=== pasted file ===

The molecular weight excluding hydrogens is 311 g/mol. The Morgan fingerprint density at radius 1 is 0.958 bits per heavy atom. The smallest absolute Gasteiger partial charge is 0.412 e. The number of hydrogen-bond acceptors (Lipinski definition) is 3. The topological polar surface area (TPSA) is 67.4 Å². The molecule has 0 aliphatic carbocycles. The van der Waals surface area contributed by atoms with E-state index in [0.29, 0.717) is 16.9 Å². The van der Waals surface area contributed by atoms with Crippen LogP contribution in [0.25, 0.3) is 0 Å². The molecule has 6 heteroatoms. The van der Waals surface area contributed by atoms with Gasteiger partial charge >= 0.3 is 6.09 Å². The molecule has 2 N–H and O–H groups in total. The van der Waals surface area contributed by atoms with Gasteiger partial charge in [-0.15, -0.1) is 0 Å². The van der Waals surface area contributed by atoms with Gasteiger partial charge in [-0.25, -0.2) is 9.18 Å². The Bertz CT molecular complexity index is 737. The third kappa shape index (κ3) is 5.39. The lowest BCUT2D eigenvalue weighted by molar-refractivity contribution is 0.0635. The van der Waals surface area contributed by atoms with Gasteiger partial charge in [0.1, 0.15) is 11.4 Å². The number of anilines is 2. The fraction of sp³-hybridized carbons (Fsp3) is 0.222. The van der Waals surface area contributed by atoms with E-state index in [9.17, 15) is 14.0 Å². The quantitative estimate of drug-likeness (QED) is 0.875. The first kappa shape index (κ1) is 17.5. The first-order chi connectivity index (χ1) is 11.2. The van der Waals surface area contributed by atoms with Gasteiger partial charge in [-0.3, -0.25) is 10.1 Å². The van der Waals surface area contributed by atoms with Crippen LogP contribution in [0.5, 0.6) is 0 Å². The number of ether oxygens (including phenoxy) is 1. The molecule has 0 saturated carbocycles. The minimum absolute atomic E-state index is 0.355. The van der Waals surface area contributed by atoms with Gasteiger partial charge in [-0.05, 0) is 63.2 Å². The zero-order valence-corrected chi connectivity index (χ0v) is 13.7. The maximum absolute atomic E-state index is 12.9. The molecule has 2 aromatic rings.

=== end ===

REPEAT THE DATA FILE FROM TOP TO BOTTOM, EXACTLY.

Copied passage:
The molecular weight excluding hydrogens is 311 g/mol. The Morgan fingerprint density at radius 1 is 0.958 bits per heavy atom. The smallest absolute Gasteiger partial charge is 0.412 e. The number of hydrogen-bond acceptors (Lipinski definition) is 3. The topological polar surface area (TPSA) is 67.4 Å². The molecule has 0 aliphatic carbocycles. The van der Waals surface area contributed by atoms with E-state index in [0.29, 0.717) is 16.9 Å². The van der Waals surface area contributed by atoms with Crippen LogP contribution in [0.25, 0.3) is 0 Å². The molecule has 6 heteroatoms. The van der Waals surface area contributed by atoms with Gasteiger partial charge >= 0.3 is 6.09 Å². The molecule has 2 N–H and O–H groups in total. The van der Waals surface area contributed by atoms with Gasteiger partial charge in [-0.15, -0.1) is 0 Å². The van der Waals surface area contributed by atoms with Gasteiger partial charge in [-0.25, -0.2) is 9.18 Å². The Bertz CT molecular complexity index is 737. The third kappa shape index (κ3) is 5.39. The lowest BCUT2D eigenvalue weighted by molar-refractivity contribution is 0.0635. The van der Waals surface area contributed by atoms with Gasteiger partial charge in [0.1, 0.15) is 11.4 Å². The number of anilines is 2. The fraction of sp³-hybridized carbons (Fsp3) is 0.222. The van der Waals surface area contributed by atoms with E-state index in [9.17, 15) is 14.0 Å². The quantitative estimate of drug-likeness (QED) is 0.875. The first kappa shape index (κ1) is 17.5. The first-order chi connectivity index (χ1) is 11.2. The van der Waals surface area contributed by atoms with Gasteiger partial charge in [-0.3, -0.25) is 10.1 Å². The van der Waals surface area contributed by atoms with Crippen LogP contribution in [0.5, 0.6) is 0 Å². The number of ether oxygens (including phenoxy) is 1. The molecule has 0 saturated carbocycles. The minimum absolute atomic E-state index is 0.355. The van der Waals surface area contributed by atoms with Gasteiger partial charge in [-0.05, 0) is 63.2 Å². The zero-order valence-corrected chi connectivity index (χ0v) is 13.7. The maximum absolute atomic E-state index is 12.9. The molecule has 2 aromatic rings.